From The Austin American-Statesman
By Asher Price
The state environmental agency today could give the go-ahead for the construction of a large petroleum coke power plant in Corpus Christi, likely leading the city to accelerate a plan to take billions of gallons of faraway Colorado River water.
Though the city is unlikely to use the water for at least another decade, the plan will probably put further strain on the Colorado, which runs through Austin and is the source of drinking water for a wide swath of Central and South Texas.
The situation illustrates the increasing reality in Texas of shipping water across vast distances to slake the thirst of cities and industry.
The Corpus Christi plant, which needs water to generate the steam that turns its turbines, would not take water directly from the Colorado, which eventually empties into the Gulf of Mexico at Matagorda. But the plant’s needs could accelerate a long-term plan to pipe water from the Colorado to the Corpus Christi area, according to Oscar Martinez, an assistant manager for the City of Corpus Christi.
Corpus Christi does not get the water through a contract with the Lower Colorado River Authority, the quasi-governmental utility that had to pull out of a massive water-sharing deal with San Antonio because competition for its supplies has grown fierce as cities have sprawled and industries have grown. Instead, Corpus Christi bought the right to 11 billion gallons of Colorado River water per year outright in the late 1990s for $18 million from an irrigation company, which had some of the most senior water rights on the river, as part of a long-term strategy for meeting its down-the-road needs, said Gustavo Gonzalez, director of water operations for Corpus Christi.
Corpus Christi has rights to about 68 billion gallons of water a year, largely from Choke Canyon Reservoir, Lake Corpus Christi and Lake Texana. The city’s current annual demand is about 42 billion gallons. The Las Brisas plant would require about 5 billion gallons a year. (By comparison, Travis County businesses and residents currently consume about 69 billion gallons of Colorado River water a year.)
Las Brisas “pushes the needle a little bit,” Martinez said, and instead of pumping water from the Colorado in 2030, the city is more likely to begin pumping around 2020.
The underground pipeline, which is still being designed and will break ground in 2012 at the earliest, could cost as much as $115 million, said Gonzalez, and would run about 40 miles from Bay City to Lake Texana. From there, it would mix with Lake Texana water that is already transported to the Corpus area.
The Corpus plant is the latest indication of how a growing demand for electricity translates into increased thirst for water.
In the Colorado River basin, manufacturing facilities and power plants currently require 17 percent of overall demand for Colorado River water — their demand jumps to 26 percent by 2060, according to one study.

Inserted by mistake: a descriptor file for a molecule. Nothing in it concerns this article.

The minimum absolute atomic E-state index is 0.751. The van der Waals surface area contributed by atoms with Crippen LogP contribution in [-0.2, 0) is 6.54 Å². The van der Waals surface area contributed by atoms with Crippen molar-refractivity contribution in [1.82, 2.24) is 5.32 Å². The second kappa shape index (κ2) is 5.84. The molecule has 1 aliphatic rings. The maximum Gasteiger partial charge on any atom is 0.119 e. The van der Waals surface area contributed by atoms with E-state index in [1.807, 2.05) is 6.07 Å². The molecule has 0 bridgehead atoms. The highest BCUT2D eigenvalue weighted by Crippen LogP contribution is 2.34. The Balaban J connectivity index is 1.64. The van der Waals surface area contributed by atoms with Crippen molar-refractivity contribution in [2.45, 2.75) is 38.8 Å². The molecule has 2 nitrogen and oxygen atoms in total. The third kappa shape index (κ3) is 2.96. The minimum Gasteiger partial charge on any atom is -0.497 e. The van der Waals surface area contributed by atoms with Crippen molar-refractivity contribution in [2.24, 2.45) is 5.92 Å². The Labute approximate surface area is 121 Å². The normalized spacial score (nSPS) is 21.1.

But before the Corpus plant gets off the ground, Las Brisas Energy Center LLC, the company proposing to build it, has to get an air permit from the state environmental agency. The facility would burn enough of the coallike coke to power at least 650,000 homes.
Environmental groups have battled against the plant, which they say would sully air quality. They received a boost in March when two state administrative law judges recommended the Texas Commission on Environmental Quality not award a permit.
The state administrative judges concluded “that there remain unresolved issues which preclude the granting of the permits at this time.”
The judges found that Las Brisas Energy Center undertook no analysis of some of the emission control technology to be used at the plant’s boilers and failed to properly account for some emissions associated with the plant. The company proposes building the 1,320-megawatt plant on the north side of the Port of Corpus Christi’s Inner Harbor by 2013.
The agency’s public interest counsel has also recommended denying a permit.
But the three-member commission has shrugged off the advice of the law judges and the public interest counsel in the past.
In a filing, the company said it had “proved compliance with all applicable statutory and regulatory requirements” and stated that the judges suffered “confusion over proper application and interpretation of the Texas Clean Air Act and federal Clean Air Act requirements.”
A spokesman for Las Brisas did not return calls for comment. The company has partnered with Houston’s Chase Power Development to build the plant. Chase spent as much as $150,000 in lobbying fees in 2009, according to records with the Texas Ethics Commission.
The plant is one of several that the commission is considering. Also on the burner is the White Stallion plant in Bay City, which would also take Colorado River water, at least 8 billion gallons a year; and plants in Sweetwater and Midland. In recent months, the commission has approved plants that burn coal or coke outside Victoria, Houston and Waco.